I don’t usually cover the arts within the Church but the topic we’re discussing today captured my imagination. I’m interviewing Paxson Jeancake, Director of Worship and Arts at East Cobb Presbyterian Church in Atlanta (www.ecpca.org/worshipmusic) and author of The Art of Worship: Opening Our Eyes to the Beauty of the Gospel. He is also founder of Rhythm of Worship, a ministry that seeks to serve the church and cultivate the creative process by offering musical resources, foundational teaching and practical training (www.rhythmofworship.com).

Earlier this year, Paxson issued a Call to Artists at his church to create works based on the theme of the Ascension. In March, he distributed a brochure outlining the idea and, to help artists get engaged with the theme, he included relevant scripture texts from Psalm 24, Luke 24:50-53, and others. The work that resulted was fascinating and meaningful for the church as a whole.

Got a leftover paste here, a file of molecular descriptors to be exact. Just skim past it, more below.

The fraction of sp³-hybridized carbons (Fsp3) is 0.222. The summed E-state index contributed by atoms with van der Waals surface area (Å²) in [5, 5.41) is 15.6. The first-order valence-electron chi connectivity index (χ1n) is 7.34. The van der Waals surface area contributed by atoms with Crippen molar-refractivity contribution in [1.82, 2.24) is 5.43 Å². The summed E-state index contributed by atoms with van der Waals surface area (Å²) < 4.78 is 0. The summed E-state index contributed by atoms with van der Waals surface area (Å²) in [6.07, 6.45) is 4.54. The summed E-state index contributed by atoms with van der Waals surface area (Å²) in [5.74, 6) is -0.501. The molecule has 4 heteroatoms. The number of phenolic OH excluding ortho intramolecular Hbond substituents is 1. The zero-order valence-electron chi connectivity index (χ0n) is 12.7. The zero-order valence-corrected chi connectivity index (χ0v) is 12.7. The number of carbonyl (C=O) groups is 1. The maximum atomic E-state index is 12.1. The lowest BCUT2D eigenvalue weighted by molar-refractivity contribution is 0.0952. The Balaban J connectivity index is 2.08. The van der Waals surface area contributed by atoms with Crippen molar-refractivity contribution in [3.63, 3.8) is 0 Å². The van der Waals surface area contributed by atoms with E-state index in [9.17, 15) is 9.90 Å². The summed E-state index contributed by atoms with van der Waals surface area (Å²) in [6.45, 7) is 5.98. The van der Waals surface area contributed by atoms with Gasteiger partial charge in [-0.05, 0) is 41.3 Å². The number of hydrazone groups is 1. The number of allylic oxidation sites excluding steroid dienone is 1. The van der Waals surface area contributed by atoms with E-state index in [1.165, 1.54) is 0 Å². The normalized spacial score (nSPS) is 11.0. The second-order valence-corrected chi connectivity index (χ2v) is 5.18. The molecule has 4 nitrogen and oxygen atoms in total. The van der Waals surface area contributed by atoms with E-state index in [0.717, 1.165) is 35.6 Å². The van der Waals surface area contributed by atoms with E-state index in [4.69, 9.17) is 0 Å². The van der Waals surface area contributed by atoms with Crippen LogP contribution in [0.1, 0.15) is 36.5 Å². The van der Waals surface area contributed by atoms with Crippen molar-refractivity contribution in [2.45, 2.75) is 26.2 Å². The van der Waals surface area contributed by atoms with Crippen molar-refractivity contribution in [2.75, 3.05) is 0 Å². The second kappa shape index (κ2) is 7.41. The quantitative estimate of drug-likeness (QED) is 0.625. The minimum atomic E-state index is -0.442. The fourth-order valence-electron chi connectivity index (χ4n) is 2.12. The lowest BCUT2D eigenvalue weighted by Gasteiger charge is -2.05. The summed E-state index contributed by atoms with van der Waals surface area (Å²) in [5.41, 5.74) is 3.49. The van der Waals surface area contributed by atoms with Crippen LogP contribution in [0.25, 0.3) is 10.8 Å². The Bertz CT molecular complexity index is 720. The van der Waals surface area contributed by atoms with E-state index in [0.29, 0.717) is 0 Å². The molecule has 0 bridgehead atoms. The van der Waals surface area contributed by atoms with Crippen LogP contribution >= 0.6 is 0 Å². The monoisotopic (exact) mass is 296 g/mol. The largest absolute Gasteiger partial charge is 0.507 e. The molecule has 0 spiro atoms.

Participant Molly Blass, who introduced me to Paxson, had this to say: “The Call to Artists has been used of God in many ways in the life of our church. Chiefly, it helped showcase the creativity of our Creator God but it was also a great display of the way He has gifted His children. The positive reaction to my essay has been a huge encouragement to me to pursue writing, and to use it in a way to bring glory and honor to Christ.”

LeAnne: Tell me where the idea for this Call to Artists came from and how you arrived at your theme.

We had actually done a call to artists about four years ago based on the theme of images of servanthood. Fewer people participated in that one but it set a precedent for the one we did this year.